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“Death is not the greatest loss in life. The greatest loss is what dies inside us while we live.” ~Norman Cousins “What is happiness?” What a completely dense and loaded question this is. If I were to write a paper about happiness, I would then need to operationally define happiness in terms that allowed everyone to understand what I was referring to. The problem with this, however, is that we then merely repeat the best definition we come by, thinking we understand the meaning while never truly questioning our own thoughts on the matter; therefore never truly experiencing it.
I believe this happens in the majority of circumstances, and know that I did this for many years. It is much simpler to just go along with life rather than ask yourself those true and deep questions that will rattle your world. I believe happiness is the complete mindful attention and bliss found in the present moment; the present moment is beautiful and fundamentally perfect.
Therefore, one must choose to be happy right now in the present, because this is all that exists. Many years ago, I read a quote by the Dalai Lama, which I think is very applicable to this. He reported that when something is wrong, you can either fix it, and therefore it will work out and there is no need to worry, or there is nothing you can do, and therefore worrying about it is moot. When one truly and with every fiber of their being accepts death and the mystery of the future, there is nothing left but to appreciate the present moment.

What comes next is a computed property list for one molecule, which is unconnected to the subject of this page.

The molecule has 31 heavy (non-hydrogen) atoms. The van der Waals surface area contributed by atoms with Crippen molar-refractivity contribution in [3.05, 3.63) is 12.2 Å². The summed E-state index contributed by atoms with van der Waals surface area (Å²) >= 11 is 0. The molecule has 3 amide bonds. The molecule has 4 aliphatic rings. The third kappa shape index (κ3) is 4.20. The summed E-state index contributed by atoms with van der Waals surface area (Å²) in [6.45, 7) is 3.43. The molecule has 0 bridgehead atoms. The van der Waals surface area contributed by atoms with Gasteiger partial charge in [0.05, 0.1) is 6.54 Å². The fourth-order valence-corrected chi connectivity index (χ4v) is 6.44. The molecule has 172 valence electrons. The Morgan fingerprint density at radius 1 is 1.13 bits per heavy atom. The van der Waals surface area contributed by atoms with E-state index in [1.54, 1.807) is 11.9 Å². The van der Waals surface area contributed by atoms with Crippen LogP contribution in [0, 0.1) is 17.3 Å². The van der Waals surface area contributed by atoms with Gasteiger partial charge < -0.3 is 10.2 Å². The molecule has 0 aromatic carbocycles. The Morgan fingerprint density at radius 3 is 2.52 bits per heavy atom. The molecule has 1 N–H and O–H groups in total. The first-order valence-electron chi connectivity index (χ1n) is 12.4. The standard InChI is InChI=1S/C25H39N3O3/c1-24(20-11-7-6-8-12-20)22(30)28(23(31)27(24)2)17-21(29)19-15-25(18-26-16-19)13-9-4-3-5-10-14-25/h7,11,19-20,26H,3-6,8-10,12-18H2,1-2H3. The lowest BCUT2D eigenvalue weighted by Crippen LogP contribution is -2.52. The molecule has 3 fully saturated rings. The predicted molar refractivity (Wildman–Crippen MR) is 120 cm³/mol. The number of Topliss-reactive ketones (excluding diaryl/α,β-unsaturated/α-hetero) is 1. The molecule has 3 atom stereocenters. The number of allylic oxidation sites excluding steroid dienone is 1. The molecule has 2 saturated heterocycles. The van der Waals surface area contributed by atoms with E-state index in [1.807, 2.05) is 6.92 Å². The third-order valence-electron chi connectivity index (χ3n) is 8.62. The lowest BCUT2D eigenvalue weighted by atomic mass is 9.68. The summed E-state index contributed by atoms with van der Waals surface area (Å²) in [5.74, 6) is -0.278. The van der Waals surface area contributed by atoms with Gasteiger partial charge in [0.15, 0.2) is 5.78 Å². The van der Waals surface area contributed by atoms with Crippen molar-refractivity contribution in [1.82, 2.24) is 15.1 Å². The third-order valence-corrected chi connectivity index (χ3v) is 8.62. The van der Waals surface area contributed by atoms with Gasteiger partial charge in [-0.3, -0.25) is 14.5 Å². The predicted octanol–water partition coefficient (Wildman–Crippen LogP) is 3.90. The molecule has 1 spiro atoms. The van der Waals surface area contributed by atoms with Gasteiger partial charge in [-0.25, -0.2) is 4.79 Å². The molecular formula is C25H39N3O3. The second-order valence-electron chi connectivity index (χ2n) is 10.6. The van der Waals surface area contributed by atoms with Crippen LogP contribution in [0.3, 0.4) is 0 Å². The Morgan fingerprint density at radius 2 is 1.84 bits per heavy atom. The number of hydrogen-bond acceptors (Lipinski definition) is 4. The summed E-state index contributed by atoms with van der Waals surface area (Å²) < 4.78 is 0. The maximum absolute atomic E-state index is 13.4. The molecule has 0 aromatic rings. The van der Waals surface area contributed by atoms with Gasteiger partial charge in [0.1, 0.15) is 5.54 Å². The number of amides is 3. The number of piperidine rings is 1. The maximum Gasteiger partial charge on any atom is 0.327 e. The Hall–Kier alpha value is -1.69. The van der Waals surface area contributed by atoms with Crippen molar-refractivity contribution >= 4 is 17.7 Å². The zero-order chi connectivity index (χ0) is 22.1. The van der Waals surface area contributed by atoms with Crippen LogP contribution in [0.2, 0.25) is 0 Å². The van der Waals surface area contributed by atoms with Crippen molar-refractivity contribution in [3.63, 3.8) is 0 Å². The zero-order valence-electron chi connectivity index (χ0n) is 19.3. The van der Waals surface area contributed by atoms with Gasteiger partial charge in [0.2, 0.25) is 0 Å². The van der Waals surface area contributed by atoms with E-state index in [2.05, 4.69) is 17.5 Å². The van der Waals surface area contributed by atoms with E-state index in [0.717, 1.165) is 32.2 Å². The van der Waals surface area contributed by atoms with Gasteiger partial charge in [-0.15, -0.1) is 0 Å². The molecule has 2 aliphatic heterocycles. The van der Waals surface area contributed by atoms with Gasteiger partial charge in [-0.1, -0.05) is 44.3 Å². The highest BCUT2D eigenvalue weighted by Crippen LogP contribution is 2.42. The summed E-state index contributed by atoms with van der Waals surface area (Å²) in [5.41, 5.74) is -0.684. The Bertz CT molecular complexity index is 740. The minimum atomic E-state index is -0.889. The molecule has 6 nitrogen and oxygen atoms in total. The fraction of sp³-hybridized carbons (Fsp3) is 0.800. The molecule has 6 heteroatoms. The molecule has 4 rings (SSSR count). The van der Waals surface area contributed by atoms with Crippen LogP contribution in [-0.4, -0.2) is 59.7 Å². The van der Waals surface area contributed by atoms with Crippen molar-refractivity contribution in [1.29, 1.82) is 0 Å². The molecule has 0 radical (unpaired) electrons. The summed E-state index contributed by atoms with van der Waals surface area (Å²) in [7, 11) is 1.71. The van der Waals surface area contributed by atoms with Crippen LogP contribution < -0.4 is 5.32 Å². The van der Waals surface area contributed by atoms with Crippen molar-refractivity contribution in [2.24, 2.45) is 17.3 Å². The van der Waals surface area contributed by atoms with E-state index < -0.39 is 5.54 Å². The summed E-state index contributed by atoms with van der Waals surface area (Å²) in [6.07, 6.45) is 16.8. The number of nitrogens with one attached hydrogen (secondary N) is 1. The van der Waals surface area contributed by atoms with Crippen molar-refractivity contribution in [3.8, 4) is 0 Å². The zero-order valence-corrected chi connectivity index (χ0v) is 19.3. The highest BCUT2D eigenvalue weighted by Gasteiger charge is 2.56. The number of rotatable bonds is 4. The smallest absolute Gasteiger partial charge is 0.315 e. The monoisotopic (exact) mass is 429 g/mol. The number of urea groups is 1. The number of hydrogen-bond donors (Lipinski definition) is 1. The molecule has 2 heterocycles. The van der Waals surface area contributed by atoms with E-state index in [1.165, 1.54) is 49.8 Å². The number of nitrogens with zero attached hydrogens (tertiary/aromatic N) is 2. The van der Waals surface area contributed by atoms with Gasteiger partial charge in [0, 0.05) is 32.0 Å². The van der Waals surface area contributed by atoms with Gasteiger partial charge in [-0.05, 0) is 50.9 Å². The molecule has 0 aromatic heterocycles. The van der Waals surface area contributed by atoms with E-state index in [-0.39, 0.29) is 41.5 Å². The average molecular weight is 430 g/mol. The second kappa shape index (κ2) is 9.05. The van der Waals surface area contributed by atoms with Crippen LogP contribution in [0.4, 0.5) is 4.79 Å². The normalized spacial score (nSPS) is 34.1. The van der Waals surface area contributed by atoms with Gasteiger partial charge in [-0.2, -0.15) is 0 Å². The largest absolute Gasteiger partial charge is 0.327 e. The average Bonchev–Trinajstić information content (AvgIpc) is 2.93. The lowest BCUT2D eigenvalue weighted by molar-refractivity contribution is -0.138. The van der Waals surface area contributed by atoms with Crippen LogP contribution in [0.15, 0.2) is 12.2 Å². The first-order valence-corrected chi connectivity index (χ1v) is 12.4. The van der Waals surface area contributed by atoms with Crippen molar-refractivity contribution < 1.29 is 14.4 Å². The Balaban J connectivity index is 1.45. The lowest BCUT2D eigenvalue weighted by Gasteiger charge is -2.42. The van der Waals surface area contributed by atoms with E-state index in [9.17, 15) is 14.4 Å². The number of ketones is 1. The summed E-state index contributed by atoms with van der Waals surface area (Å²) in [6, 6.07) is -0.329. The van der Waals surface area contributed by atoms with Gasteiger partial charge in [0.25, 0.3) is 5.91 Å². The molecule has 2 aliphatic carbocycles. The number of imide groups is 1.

I believe this is where happiness stems from because it really puts things into perspective.
I have been experimenting with this, and as a person who frequently worries, thinks too much, and feels often overwhelmed by life, I have found immense peace and tranquility from this acceptance. For me, it completely shifted my perspective on everything. I have been able to stay calm and resilient in situations that would normally bring on a panic attack or devastate me. This, of course, doesn’t mean that my life is now all roses and butterflies, but that this new perspective aids me in gauging situations and reacting to them as I think I should rationally, not instinctively. Ultimately, there is no way to know how your life will play out in ten minutes, and hour, or a week. Happiness is the value of every moment and the full attention paid to it.
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